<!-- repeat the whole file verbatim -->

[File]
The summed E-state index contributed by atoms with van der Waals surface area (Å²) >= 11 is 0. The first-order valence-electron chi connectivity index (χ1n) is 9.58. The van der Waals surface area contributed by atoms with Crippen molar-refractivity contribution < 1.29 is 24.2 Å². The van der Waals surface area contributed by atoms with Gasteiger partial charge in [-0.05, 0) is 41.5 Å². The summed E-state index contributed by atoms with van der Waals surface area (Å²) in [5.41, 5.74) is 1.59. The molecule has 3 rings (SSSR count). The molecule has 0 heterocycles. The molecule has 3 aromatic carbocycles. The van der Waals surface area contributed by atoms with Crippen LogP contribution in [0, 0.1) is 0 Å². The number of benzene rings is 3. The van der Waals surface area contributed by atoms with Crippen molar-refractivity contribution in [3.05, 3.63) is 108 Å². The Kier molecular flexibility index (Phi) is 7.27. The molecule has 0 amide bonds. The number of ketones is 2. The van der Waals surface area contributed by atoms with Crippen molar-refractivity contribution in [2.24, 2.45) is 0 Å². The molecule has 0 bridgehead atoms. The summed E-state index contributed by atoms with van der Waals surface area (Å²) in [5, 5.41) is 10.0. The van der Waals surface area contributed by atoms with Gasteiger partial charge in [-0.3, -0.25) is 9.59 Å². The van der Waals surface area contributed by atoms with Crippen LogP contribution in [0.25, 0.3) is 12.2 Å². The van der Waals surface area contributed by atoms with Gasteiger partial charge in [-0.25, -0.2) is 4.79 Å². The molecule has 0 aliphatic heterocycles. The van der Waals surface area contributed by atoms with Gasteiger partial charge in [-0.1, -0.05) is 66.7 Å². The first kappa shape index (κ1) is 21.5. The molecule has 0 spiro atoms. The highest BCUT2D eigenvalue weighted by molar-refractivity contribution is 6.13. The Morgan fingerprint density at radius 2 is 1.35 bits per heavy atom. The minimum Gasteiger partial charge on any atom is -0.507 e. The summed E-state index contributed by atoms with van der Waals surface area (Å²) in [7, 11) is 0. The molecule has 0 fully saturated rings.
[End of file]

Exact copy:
The summed E-state index contributed by atoms with van der Waals surface area (Å²) >= 11 is 0. The first-order valence-electron chi connectivity index (χ1n) is 9.58. The van der Waals surface area contributed by atoms with Crippen molar-refractivity contribution < 1.29 is 24.2 Å². The van der Waals surface area contributed by atoms with Gasteiger partial charge in [-0.05, 0) is 41.5 Å². The summed E-state index contributed by atoms with van der Waals surface area (Å²) in [5.41, 5.74) is 1.59. The molecule has 3 rings (SSSR count). The molecule has 0 heterocycles. The molecule has 3 aromatic carbocycles. The van der Waals surface area contributed by atoms with Crippen LogP contribution in [0, 0.1) is 0 Å². The number of benzene rings is 3. The van der Waals surface area contributed by atoms with Crippen molar-refractivity contribution in [3.05, 3.63) is 108 Å². The Kier molecular flexibility index (Phi) is 7.27. The molecule has 0 amide bonds. The number of ketones is 2. The van der Waals surface area contributed by atoms with Crippen molar-refractivity contribution in [2.24, 2.45) is 0 Å². The molecule has 0 bridgehead atoms. The summed E-state index contributed by atoms with van der Waals surface area (Å²) in [5, 5.41) is 10.0. The van der Waals surface area contributed by atoms with Gasteiger partial charge in [-0.3, -0.25) is 9.59 Å². The van der Waals surface area contributed by atoms with Crippen LogP contribution in [0.25, 0.3) is 12.2 Å². The van der Waals surface area contributed by atoms with Gasteiger partial charge in [-0.25, -0.2) is 4.79 Å². The molecule has 0 aliphatic heterocycles. The van der Waals surface area contributed by atoms with Gasteiger partial charge in [-0.1, -0.05) is 66.7 Å². The first kappa shape index (κ1) is 21.5. The molecule has 0 spiro atoms. The highest BCUT2D eigenvalue weighted by molar-refractivity contribution is 6.13. The Morgan fingerprint density at radius 2 is 1.35 bits per heavy atom. The minimum Gasteiger partial charge on any atom is -0.507 e. The summed E-state index contributed by atoms with van der Waals surface area (Å²) in [7, 11) is 0. The molecule has 0 fully saturated rings.